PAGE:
Customer Service

8 Key Steps to Establishing a Customer Service Culture

Customers are a company’s greatest asset.
Because without customers, there’s no company.”
–Erwin Frand

Many businesses have experienced declining revenues and lower budgets during our current weak economy. Budget cuts often result in reduced staff and lower quality services. This does not make sense to me. I think it’s during down times when customer service should be more important and retention of loyal clients even more important.

Many businesses look to service as a competitive advantage when price wars do not drive revenue. Big business marketers are returning back to the “service sells” mindset. However, while many offer great customer service, very few actually deliver. Problem is, very few marketers have ever actually served a customer.

I have had the chance to develop and interact with customers throughout my career. When you work in a service-based industry, it is inevitable that customers will give you feedback. Your customer’s perception of your business and the future will be shaped by how you use this feedback.

Retrospectively, the majority of my interactions with dissatisfied customers were not due to a poor product but a disappointing customer service experience. Why? Because product isn’t personal; customer service is. Let me briefly share eight steps that will help you create a culture for customer service.

1. Customers are the reason you do work. Not an interruption.

It sounds so obvious, doesn’t it. How many times have we entered a business only for it to be waited on by someone who is busy with a “non-service” task or answering the phone? People often lose sight or value the customer and become distracted by the day-to day tasks. While there are many tasks that must be done, you can’t afford to sacrifice customer service. Your team and you must prioritize customer service. Without customers, there is no company.

2. Train, train and train again.

Cross train all your staff to be able assist customers, regardless of their department. Customers don’t want to have their problems solved by employees who aren’t empowered or able to help them.

o Continue to provide customer service training for your employees. Once they have provided excellent service, train them again.

Role play scenarios can be helpful for your staff to recognize and appreciate both the easy and difficult service opportunities. An employee who is comfortable in dealing with difficult situations will be better equipped to handle them.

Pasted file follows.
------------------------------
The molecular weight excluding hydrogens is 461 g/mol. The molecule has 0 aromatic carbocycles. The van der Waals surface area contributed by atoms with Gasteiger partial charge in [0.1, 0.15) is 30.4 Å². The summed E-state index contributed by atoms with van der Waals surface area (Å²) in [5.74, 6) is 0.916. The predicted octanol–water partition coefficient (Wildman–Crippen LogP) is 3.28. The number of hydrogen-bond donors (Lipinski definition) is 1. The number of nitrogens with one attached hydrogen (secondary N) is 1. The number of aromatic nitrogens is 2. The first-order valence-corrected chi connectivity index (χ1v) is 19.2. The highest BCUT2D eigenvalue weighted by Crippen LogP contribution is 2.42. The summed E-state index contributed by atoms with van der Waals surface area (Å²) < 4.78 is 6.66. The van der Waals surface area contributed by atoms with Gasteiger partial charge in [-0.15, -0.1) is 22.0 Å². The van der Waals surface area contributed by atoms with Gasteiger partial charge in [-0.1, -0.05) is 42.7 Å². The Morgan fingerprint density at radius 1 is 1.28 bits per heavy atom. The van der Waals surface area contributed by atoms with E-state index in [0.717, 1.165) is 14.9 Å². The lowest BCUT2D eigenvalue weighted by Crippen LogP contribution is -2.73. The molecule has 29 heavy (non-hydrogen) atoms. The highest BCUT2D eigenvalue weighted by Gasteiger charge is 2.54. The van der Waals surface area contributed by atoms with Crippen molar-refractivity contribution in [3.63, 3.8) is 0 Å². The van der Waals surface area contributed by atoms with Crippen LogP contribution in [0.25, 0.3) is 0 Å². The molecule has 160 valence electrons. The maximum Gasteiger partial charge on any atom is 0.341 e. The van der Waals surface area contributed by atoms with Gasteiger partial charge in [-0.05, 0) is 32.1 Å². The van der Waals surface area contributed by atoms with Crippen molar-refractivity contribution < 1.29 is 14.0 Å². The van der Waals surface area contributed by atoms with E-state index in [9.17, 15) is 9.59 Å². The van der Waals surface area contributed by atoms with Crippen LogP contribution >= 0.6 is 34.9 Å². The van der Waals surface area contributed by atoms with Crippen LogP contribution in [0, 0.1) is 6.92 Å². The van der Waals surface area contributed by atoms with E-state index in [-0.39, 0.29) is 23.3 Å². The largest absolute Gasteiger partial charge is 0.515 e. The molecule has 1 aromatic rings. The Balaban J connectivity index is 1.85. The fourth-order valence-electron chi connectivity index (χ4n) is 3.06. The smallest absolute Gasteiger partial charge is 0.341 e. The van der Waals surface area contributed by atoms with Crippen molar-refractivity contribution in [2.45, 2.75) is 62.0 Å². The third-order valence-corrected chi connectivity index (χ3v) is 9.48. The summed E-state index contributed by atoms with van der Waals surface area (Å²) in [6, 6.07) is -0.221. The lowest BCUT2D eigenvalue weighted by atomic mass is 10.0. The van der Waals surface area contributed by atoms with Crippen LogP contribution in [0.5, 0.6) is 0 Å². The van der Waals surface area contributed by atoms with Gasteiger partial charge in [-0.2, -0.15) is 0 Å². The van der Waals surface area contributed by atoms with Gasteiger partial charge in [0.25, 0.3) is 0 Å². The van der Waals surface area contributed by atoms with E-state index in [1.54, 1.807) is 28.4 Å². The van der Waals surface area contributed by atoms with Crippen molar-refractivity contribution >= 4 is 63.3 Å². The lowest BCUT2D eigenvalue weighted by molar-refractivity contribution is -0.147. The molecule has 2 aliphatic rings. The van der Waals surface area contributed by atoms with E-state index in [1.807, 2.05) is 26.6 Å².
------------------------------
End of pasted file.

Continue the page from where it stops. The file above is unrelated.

3. Encourage your staff members to serve

o Create a system for staff members to assist customers. They should be free to respond to customer complaints and provide outstanding service. Your staff should be able to service customers by creating a structure.

o Create a discretionary budget for employees that they can access in order to help customers before you lose them. I was surprised to learn that a major hotel chain has a monetary reserve per employee and per year. This allows them the flexibility to deliver exceptional customer service. This allows employees to correct a mistake or provide a memorable customer experience. While I don’t advocate spending large amounts of money on customer service, it can make a big difference.

Ask your staff to suggest tools that would allow them to deliver better service. You wouldn’t send a fireman to a burning house without the appropriate equipment. If you fail to equip your staff with the tools they need to serve your customer, you have little choice but to give poor service.

4. Service personal

o If possible, greet repeat customers by name

o Give a handshake and introduce your self. Personal service can not only keep customers happy, but also help to diffuse stressful situations.

o Thanks your customers for their loyalty. It truly does make a big difference.

5. Even if you need to say “No”, it’s OK to say “Yes”.

o Support your employees when they make customer service decision. My business policy is that employees can act freely without fear of repercussions as long as they meet a customer’s needs. This has led to a greater willingness and ability to serve customers.